They wear them at Pugwash, where Gaelic street signs are being put up under the English street signs, and at Sydney, where the Stornoway Society is providing free Highland dancing and piping lessons for sixty children. They wear them at St. Ann’s, where for five weeks each summer a privately operated Gaelic College offers instruction in Gaelic, Scottish dancing and piping from instructors brought from Scotland. These instructors this year included the world’s Highland dance champion, James MacKenzie, and the principal of the Glasgow College of Piping, Seumas MacNeill.

They wear them at Grand Narrows, where lean six-foot-two Hugh MacKenzie, farmer, lumberman, fisherman, newspaper correspondent, piper, fiddler and secretary of the Grand Narrows Board of Trade, writes comedies in Gaelic. He has produced four of these, with his neighbors as actors, staging them in church and school halls through his district to raise money for churches and home and school associations.

Nova Scotia tartan skirts and ties are also worn, of course, in Halifax, the provincial capital, where Dalhousie University has instituted a Gaelic course for teachers and where the Nova Scotia Department of Education has engaged a full-fledged Gaelic expert, Calum Ian MacLeod. A scholarly import from the British Isles, MacLeod is a poet who was crowned national Gaelic bard of Scotland in 1937. In midwinter, as in midsummer, he swings along in a kilt, knees bare. Once, his costume would have prompted stares and possibly jeers. But not now. For the Scottish renaissance has converted lots of Nova Scotians to the kilt.

One of Nova Scotia’s best-known lawyers, D. C. Sinclair QC, of New Glasgow, goes to and from his office in the green Sinclair kilt, a bonrtet with the white cockade—the sign of the Jacobites—on his head and a cromach or shepherd’s staff in his hand.

A less-prominent resident of New Glasgow, Charles Fitzpatrick, a laborer, dons a kilt and tucks his bagpipes under his arm when he is temporarily unemployed. This solves his transportation problem as he travels from place to place in search of a job, for no Nova Scotia motorist would refuse to pick up a kilted hitchhiker, and if Fitzpatrick’s funds run low he can pipe for supper.

One footloose Old Country Scot named Alexander Boyd, formerly a piper for the Cunard Steam-Ship Company, has settled down to a career of rambling through rural Nova Scotia from farmhouse to farmhouse, playing his pipes and giving lessons for his keep. As a piper he’s warmly welcomed wherever he chooses to stay.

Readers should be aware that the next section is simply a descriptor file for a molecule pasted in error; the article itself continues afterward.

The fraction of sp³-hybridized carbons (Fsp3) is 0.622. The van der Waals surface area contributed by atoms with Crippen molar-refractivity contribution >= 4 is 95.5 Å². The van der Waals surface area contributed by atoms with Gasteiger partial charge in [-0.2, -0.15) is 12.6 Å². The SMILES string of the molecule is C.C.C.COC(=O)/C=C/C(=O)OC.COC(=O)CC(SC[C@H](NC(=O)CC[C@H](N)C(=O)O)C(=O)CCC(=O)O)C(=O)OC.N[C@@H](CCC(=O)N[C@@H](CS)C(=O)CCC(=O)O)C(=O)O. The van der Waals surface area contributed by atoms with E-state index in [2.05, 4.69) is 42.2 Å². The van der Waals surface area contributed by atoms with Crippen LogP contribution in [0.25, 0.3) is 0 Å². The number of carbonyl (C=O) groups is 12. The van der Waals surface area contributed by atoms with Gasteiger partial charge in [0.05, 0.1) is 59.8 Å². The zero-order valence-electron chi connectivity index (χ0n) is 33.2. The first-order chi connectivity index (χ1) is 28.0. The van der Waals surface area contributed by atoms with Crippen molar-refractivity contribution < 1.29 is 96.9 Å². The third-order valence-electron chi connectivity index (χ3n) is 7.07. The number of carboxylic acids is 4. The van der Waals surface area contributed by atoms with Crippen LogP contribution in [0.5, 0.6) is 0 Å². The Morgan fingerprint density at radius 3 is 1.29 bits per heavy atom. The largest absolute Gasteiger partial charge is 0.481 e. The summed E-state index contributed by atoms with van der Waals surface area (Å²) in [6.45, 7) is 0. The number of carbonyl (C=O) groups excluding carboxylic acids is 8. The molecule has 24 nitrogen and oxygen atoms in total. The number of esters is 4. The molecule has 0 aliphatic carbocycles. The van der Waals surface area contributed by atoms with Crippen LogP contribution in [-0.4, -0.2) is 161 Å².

But the warmth of the welcome extended pipers may be gradually diminished by the sheer weight of numbers, for five hundred Nova Scotians have learned to pipe in the last eight or nine years and more and more boys and girls are joining piping classes all the time.

More than half of them have been trained on Cape Breton Island, the rugged northeastern end of Nova Scotia, which is separated from the mainland by narrow Canso Strait and has more Macdonalds than Smiths, more MacNeils than Joneses, more MacLeods than Browns. On Cape Breton the music stores are currently selling bagpipes at the rate of at least one hundred sets a year, at from eighty to four hundred dollars a set. They used to sell about half a dozen sets a year.

That’s one yardstick for measuring toe progress of the Highland conquest. Still another is the sale of tartans, which has increased a hundredfold. And

which is new—there’s a brisk sale of recordings by Nova Scotia’s Scottish singers, pipers and fiddlers.

What explains the conquest? Why is everybody for it and nobody against it?

The answers aren’t clear-cut, but the quest for tourists has been a factor. In the 1920s when Nova Scotians began to build up a big vacation business (they estimate the 1955 tourist crop was worth forty million dollars to them) they advertised that the scenery of Cape Breton was like the scenery of the Scottish Highlands, which, indeed, it is.

Outsiders who came and saw it were enchanted by it, but were equally enchanted by the sound of bagpipes in the glens, the soft accent of Cape Breton Scots—who say "chust” for "j st” and "wass” for "was”-—and the occasional sight of Scottish dancers dancing and Scottish weavers weaving. So the authors of the tourist literature wrote the Highlanders into the script and a pretty girl in a kilt, doing a Highland fling, became to Nova Scotia tourist folders what a voluptuous girl in a Bikini bathing suit is to the tourist folders of Florida.